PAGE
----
“Discipleship is the process of becoming who Jesus would be, if He were you.” – Dallas Willard
I love this quote. In just fourteen words it speaks volumes about how we apply the teachings of Jesus to the lives of students, and indeed our own lives. But how do we actually do it? What practical steps can we take to help students engage with what God is changing in their lives, thoughts, emotions, desires, and actions?
Today’s podcast is about that: a process called ‘Spiritual Formation’ (definition provided before we discuss it!).
Dr Lucy Peppiatt (Principal, Westminster Theological Centre) is our guest, and she offers so many insights on this journey. Lucy has particular experience of this as the co-leader of Crossnet Church, which has a congregation of (predominantly) students and young adults.
Listening back to this episode, I’m struck by three particular things Lucy mentions when I ask her what she does to help students engage with God’s work in their lives.
3 ways facilitate spiritual formation in student ministry
1) Mix up the generations
Depending on your church context, this probably either comes so naturally or is really challenging (at The Belfrey, we’re definitely the latter). There are some advantages to having a big student ministry, but integration within the wider family is a definite drawback. Something that we’re working on this year is trying to get students around older and wiser people.
If you’re part of a smaller church or a church without many students, there is a great opportunity to making the most of those congregation dynamics and help students get lots of investment from members of the congregation who have walked the way of Jesus far longer.
Finally, if you’re an older person (I’ll let you self-define!) reading this, then please be encouraged. Your role in student ministry is not just valid, but vital. Thank you for investing in students.
2) Engage the prophetic
“Prophecy re-calibrates your sense of who you truly are” – Dr Lucy Peppiatt
In some ways, this is a bit more difficult than getting mixing the generations – partly because you can only lead people as far as you yourself have been. Prophecy, put simply, is getting a sense of how God sees the world, other people, and various situations. This can sometimes result in God helpfully revealing something that is going to happen, or something that is already going on which is currently hidden ( for more info, read 1 Corinthians 12).
If you are already comfortable, to a lesser or greater extent, with prophecy in your own life, the invite and include students in this. One thing I will often do when I meet a student for coffee is to pray for them, and internally ask ‘God, what are you saying here?’. Sometimes I’ll feel lead to share it.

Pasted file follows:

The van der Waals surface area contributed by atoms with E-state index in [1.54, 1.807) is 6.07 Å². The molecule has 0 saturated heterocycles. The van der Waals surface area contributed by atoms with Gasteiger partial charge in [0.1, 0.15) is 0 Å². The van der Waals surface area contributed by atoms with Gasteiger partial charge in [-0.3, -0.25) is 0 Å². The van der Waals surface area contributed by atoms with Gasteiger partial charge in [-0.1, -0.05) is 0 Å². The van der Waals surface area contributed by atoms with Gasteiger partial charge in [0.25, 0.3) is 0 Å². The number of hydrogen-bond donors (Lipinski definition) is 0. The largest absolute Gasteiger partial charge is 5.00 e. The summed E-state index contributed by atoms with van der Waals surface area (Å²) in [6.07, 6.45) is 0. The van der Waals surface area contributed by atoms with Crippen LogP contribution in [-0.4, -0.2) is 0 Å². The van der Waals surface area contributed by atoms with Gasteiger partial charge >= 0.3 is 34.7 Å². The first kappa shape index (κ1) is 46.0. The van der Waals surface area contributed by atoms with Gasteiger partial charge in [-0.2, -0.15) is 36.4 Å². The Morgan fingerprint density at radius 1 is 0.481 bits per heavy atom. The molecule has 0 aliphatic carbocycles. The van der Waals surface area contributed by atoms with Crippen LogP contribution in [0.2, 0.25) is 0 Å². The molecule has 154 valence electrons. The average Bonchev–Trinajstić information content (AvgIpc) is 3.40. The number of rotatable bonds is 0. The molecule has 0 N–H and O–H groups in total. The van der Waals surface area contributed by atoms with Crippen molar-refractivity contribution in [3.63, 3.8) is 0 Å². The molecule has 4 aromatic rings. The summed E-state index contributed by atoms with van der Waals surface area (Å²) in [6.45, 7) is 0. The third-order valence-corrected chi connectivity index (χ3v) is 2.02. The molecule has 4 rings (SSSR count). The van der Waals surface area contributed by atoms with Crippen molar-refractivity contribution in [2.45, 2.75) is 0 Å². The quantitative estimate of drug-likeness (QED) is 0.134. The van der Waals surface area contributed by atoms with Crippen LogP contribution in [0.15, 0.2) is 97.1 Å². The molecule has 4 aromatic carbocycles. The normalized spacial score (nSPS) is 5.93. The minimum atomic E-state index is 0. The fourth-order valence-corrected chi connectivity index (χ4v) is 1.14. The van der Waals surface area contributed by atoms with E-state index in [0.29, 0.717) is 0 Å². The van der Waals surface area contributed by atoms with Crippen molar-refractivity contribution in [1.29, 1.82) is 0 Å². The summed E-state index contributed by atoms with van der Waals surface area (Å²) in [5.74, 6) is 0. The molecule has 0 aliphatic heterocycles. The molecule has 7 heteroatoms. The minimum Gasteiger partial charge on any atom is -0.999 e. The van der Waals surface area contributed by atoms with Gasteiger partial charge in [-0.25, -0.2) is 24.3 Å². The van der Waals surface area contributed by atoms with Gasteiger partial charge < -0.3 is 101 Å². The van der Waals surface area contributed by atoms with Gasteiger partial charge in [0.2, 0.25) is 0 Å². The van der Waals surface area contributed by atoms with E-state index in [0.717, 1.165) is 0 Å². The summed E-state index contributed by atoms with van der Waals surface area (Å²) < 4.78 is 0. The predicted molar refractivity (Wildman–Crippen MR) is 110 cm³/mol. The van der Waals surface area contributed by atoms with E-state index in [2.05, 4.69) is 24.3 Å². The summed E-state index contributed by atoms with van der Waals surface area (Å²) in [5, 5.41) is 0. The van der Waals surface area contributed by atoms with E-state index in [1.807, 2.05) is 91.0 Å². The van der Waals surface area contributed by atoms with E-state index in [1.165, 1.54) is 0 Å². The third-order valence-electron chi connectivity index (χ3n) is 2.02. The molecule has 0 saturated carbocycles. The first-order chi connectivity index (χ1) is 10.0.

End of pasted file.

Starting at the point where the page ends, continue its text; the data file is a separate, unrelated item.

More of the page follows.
Another thing that we do at The Belfrey is to teach students how to prophesy for the first time. (Side note, we’re releasing a free resource on this for small groups later this academic year. If you’d like a copy, sign up here and we’ll notify you when it’s out.) As students prophesy over each other, they start to get a sense of what God is saying – both for themselves and through others who are also prophesying.
3) Study the Bible (together)
In my experience there are two types of Christian:
1) those who struggle (or have at some point struggled) to read their Bible.
2) those who tell lies.
Before I get angry emails (which you can totally do here), I would love to hear of people who have found it easy and enjoyable to read, memorise, meditate upon scripture from the very start of their Christian walk. I know, however, that I’m not one of them. And nor are many (if any) of my students.
Lucy’s suggestion? Read, study, memorise, reflect on, and meditate upon the Bible in groups. One easy way to do this is simply to model it – get a group of students around your house (we often do this over summer, at quiet times in the year, or with the small group leaders) and work through a book of the Bible with them. If you do this with small group leaders they, in turn, will naturally share it with their small groups.
A great resource for this, that Lucy mentions, is the Bible for Life website – full of great bible study resources.
You read the Bible in your own life, therefore invite students into that space and help them to do the same with their friends. Also: check out Bible Project for loads of great super short introduction videos to each book.
For more discussion on this, listen to the episode with Dr Lucy Peppiatt.
Resources from this Episode
The Disciple: On Becoming Truly Human by Dr Lucy Peppiatt. If you liked this interview with Lucy, you’ll love this book.
Bible for Life – Great resources for Bible study
http://theologicalmisc.net/ – The WTC Blog
Divine Conspiracy by Dallas Willard – A book quoted by Lucy
Living the Christian Story – Short course from WTC